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Arden's Day Blog

Arden's Day is a type I diabetes care giver blog written by author Scott Benner. Scott has been a stay-at-home dad since 2000, he is the author of the award winning parenting memoir, 'Life Is Short, Laundry Is Eternal'. Arden's Day is an honest and transparent look at life with diabetes - since 2007.

type I diabetes, parent of type I child, diabetes Blog, OmniPod, DexCom, insulin pump, CGM, continuous glucose monitor, Arden, Arden's Day, Scott Benner, JDRF, diabetes, juvenile diabetes, daddy blog, blog, stay at home parent, DOC, twitter, Facebook, @ardensday, 504 plan, Life Is Short, Laundry Is Eternal, Dexcom SHARE, 生命是短暂的,洗衣是永恒的, Shēngmìng shì duǎnzàn de, xǐyī shì yǒnghéng de

Our eyes met

Scott Benner

Arden and I were in a restaurant recently, after we sat down I accessed her carb needs and gave her a bolus with her PDM.  I was about to begin eating when I saw that the family next to us was doing a blood glucose check one of their children.  Though we don’t pay attention, I’ve long assumed that people see us with Arden and watch.  I don’t mind, I don’t even blame them.  I’ve always just thought that it must be captivating if you aren't accustom to seeing the process.  I couldn’t believe it when I found myself transfixed on the little boy’s BG check.  Caught up in the moment, (seeing what pump they had, lance device and so on) I held my stare a bit too long and the boy’s father looked up, our eyes met.  I felt horrible that he may think that I as judging his situation, so without missing a beat I picked up Arden’s MultiClix lancet (the same one he was using) and showed it to him.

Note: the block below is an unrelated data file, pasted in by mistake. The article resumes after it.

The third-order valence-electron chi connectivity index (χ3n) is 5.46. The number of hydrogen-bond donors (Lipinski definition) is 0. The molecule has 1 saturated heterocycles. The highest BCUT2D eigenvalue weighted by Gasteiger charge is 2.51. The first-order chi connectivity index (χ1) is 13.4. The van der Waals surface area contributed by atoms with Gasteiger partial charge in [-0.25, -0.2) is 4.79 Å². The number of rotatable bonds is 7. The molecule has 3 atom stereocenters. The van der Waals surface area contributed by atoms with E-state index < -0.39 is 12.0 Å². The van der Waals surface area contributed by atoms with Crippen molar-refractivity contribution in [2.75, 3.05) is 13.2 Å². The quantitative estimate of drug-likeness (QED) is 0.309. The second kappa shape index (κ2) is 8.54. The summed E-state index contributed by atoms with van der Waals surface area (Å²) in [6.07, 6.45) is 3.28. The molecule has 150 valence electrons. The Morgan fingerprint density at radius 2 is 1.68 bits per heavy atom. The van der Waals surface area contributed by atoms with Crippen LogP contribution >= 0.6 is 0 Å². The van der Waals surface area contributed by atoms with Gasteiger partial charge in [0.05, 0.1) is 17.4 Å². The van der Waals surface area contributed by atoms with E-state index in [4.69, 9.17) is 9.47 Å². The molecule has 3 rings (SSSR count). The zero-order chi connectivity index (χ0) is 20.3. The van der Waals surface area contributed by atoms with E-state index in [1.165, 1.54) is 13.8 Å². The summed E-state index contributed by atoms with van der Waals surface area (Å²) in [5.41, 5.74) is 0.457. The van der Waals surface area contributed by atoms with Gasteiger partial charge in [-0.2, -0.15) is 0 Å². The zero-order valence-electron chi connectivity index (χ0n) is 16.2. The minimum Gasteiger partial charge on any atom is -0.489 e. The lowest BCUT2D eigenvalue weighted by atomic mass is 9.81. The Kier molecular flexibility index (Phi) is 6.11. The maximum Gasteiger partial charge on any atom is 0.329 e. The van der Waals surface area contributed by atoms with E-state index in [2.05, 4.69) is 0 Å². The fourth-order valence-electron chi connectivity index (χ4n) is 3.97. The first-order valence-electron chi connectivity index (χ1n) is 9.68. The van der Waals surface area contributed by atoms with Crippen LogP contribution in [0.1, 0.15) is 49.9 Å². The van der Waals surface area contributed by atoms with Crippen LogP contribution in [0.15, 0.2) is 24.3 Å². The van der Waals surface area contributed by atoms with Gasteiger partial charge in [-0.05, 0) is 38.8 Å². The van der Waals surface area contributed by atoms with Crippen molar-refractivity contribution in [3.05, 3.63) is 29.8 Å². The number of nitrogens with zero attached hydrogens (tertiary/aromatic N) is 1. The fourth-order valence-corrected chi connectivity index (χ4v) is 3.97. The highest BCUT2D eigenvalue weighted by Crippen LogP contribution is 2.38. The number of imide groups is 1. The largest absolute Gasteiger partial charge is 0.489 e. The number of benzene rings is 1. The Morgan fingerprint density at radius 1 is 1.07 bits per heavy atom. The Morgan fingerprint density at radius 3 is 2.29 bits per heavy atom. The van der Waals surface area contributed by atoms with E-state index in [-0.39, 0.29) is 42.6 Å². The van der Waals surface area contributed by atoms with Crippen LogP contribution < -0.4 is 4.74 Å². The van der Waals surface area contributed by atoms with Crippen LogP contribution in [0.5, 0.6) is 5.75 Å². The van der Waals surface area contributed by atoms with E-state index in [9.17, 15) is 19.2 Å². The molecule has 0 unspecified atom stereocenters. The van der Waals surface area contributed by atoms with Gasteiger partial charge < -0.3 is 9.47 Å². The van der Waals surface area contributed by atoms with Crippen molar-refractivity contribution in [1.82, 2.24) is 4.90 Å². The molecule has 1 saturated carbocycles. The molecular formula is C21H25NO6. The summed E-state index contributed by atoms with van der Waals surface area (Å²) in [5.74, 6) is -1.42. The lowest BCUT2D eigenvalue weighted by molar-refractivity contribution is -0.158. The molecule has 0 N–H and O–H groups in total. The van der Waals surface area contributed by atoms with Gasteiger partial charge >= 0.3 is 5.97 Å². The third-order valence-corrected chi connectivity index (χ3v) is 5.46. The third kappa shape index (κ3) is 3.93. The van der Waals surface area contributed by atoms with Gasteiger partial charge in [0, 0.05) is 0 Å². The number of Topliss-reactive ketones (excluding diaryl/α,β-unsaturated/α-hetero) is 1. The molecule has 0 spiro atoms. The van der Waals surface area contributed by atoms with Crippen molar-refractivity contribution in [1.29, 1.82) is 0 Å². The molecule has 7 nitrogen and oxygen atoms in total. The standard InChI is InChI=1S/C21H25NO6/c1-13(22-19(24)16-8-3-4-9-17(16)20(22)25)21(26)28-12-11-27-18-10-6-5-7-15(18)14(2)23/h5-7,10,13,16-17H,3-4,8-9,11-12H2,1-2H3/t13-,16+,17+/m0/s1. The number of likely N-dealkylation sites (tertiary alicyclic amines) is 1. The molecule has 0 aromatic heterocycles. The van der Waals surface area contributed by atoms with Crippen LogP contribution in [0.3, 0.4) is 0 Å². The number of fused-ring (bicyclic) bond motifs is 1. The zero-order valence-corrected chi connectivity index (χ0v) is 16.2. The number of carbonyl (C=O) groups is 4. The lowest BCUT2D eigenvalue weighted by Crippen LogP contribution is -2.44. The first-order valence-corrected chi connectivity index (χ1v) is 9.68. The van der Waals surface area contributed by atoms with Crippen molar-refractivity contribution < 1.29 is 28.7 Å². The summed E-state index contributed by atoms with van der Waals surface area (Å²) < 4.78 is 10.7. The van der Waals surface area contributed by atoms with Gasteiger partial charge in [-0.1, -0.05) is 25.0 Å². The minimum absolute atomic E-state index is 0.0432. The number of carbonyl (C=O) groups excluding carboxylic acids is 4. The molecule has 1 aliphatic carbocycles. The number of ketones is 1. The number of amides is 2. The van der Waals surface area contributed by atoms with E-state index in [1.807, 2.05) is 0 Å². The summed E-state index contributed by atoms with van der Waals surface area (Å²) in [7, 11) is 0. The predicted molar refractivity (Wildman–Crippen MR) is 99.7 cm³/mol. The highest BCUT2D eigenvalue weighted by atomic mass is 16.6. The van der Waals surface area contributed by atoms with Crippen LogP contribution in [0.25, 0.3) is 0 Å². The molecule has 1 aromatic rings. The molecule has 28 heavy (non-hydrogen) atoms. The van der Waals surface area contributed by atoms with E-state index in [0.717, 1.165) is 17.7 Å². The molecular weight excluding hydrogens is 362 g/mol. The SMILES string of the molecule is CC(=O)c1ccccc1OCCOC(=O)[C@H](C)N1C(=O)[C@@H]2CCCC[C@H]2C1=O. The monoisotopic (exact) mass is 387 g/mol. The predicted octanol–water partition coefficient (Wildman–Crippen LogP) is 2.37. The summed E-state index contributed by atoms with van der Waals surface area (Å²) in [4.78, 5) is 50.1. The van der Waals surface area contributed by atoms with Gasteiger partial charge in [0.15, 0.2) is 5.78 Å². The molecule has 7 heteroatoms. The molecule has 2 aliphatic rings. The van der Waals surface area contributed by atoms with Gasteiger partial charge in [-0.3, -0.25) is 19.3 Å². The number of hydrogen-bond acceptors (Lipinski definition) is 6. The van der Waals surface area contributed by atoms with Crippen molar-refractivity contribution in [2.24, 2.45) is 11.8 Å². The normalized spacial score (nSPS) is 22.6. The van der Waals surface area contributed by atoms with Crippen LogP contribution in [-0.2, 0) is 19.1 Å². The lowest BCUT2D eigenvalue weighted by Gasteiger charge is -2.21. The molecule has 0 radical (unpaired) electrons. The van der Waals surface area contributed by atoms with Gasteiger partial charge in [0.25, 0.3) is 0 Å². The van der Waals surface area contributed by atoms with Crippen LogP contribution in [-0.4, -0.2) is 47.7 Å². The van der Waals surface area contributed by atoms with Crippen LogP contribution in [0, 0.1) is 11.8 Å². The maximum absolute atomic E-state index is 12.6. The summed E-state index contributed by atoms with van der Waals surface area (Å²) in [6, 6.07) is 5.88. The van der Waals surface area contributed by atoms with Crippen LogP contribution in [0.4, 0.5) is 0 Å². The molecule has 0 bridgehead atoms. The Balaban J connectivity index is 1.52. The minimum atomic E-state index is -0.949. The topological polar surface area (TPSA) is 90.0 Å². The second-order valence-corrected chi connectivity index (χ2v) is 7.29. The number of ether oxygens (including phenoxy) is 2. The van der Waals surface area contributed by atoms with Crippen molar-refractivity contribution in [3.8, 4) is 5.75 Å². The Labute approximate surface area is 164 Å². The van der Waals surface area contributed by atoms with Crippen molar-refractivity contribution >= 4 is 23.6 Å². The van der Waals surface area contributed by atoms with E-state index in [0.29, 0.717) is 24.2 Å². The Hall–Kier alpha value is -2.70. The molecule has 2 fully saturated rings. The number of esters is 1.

He nodded and then looked at Arden with a sadness that could only be realized by another type I parent.  We spoke throughout the meal about insulin pumps and other type I topics... it was nice.  If that family is out there, I want to thank them for the few moments of normalcy that our exchange provided me and I hope that you got a similar feeling.


Good luck Max, be healthy!



The following are archived comments from this post. You can post new comments below.

Molly Chase
I was recently at McDonald's with my 4-year-old son (he's not diabetic--I am) when I noticed a set of grandparents doing the BG check and bolus on their little guy, who looked about 2 1/2. After they were done doing their thing, I caught the woman's attention and asked them if that was an insulin pump I was seeing on the little guy's jeans--I'd never seen a kid so little wearing one. It was, and they were so eager to talk to me about my experiences--I was diagnosed TI relatively late in life (age 25)--and they wanted to know what life was like for a grownup with diabetes. The grandfather expressed his frustration with a lack of a cure, his fear of hypoglycemic episodes, how worried he was that his little guy would have complications.

It was such a good moment. We spend a lot of time feeling singled out, stared at, like a needle-wielding weirdo, that we tend to get defensive, and when we find another diabetic out there (or, I would expect, another parent of a diabetic) it's hard to not tell each other all of our stories in one breath.
Friday, April 16, 2010 - 09:17 AM
Thanks for sharing that story Molly!
Friday, April 16, 2010 - 09:23 AM
interesting how this is such a moment for us.  I was recently at a Children's museum when I noticed another little boy wearing the same pump as my son, my heart leapt with joy and saddness at the same time.  It was that great feeling of "we're not alone" immediately followed by wishing that t1d had left this child alone.  Bittersweet I guess.
Sunday, April 18, 2010 - 03:12 AM